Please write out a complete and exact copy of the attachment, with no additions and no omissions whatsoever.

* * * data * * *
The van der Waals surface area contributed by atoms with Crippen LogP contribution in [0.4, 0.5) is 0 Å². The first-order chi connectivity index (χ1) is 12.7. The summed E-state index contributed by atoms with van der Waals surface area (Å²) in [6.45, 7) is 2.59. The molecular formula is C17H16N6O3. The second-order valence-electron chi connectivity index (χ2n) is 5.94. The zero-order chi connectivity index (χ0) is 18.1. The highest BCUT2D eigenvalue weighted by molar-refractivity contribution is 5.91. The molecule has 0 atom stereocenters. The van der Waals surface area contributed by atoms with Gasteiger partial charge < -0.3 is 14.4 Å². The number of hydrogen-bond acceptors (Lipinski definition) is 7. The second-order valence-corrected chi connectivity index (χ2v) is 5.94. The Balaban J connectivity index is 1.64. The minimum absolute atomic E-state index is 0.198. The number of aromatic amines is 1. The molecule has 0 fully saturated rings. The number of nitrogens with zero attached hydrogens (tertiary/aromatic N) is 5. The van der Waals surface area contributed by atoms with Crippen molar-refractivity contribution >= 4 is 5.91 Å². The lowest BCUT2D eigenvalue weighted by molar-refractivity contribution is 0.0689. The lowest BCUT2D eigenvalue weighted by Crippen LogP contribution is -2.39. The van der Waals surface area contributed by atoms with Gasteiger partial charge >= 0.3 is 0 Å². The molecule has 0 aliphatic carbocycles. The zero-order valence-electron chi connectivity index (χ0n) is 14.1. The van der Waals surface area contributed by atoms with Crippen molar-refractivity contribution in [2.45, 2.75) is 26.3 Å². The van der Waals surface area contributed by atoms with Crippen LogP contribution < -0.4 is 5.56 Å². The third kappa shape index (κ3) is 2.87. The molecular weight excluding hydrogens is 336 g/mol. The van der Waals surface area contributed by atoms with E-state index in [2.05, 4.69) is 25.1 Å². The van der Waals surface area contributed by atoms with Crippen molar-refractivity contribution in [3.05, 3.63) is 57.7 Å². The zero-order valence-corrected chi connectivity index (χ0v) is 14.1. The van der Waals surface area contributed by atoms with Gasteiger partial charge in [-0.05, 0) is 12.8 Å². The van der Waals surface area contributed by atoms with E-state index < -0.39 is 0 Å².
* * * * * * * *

The van der Waals surface area contributed by atoms with Crippen LogP contribution in [0.4, 0.5) is 0 Å². The first-order chi connectivity index (χ1) is 12.7. The summed E-state index contributed by atoms with van der Waals surface area (Å²) in [6.45, 7) is 2.59. The molecular formula is C17H16N6O3. The second-order valence-electron chi connectivity index (χ2n) is 5.94. The zero-order chi connectivity index (χ0) is 18.1. The highest BCUT2D eigenvalue weighted by molar-refractivity contribution is 5.91. The molecule has 0 atom stereocenters. The van der Waals surface area contributed by atoms with Gasteiger partial charge < -0.3 is 14.4 Å². The number of hydrogen-bond acceptors (Lipinski definition) is 7. The second-order valence-corrected chi connectivity index (χ2v) is 5.94. The Balaban J connectivity index is 1.64. The minimum absolute atomic E-state index is 0.198. The number of aromatic amines is 1. The molecule has 0 fully saturated rings. The number of nitrogens with zero attached hydrogens (tertiary/aromatic N) is 5. The van der Waals surface area contributed by atoms with Crippen molar-refractivity contribution >= 4 is 5.91 Å². The lowest BCUT2D eigenvalue weighted by molar-refractivity contribution is 0.0689. The lowest BCUT2D eigenvalue weighted by Crippen LogP contribution is -2.39. The van der Waals surface area contributed by atoms with Gasteiger partial charge >= 0.3 is 0 Å². The molecule has 0 aliphatic carbocycles. The zero-order valence-electron chi connectivity index (χ0n) is 14.1. The van der Waals surface area contributed by atoms with Crippen molar-refractivity contribution in [2.45, 2.75) is 26.3 Å². The van der Waals surface area contributed by atoms with Crippen LogP contribution < -0.4 is 5.56 Å². The third kappa shape index (κ3) is 2.87. The molecular weight excluding hydrogens is 336 g/mol. The van der Waals surface area contributed by atoms with E-state index in [2.05, 4.69) is 25.1 Å². The van der Waals surface area contributed by atoms with Crippen molar-refractivity contribution in [3.05, 3.63) is 57.7 Å². The zero-order valence-corrected chi connectivity index (χ0v) is 14.1. The van der Waals surface area contributed by atoms with Gasteiger partial charge in [-0.05, 0) is 12.8 Å². The van der Waals surface area contributed by atoms with E-state index < -0.39 is 0 Å².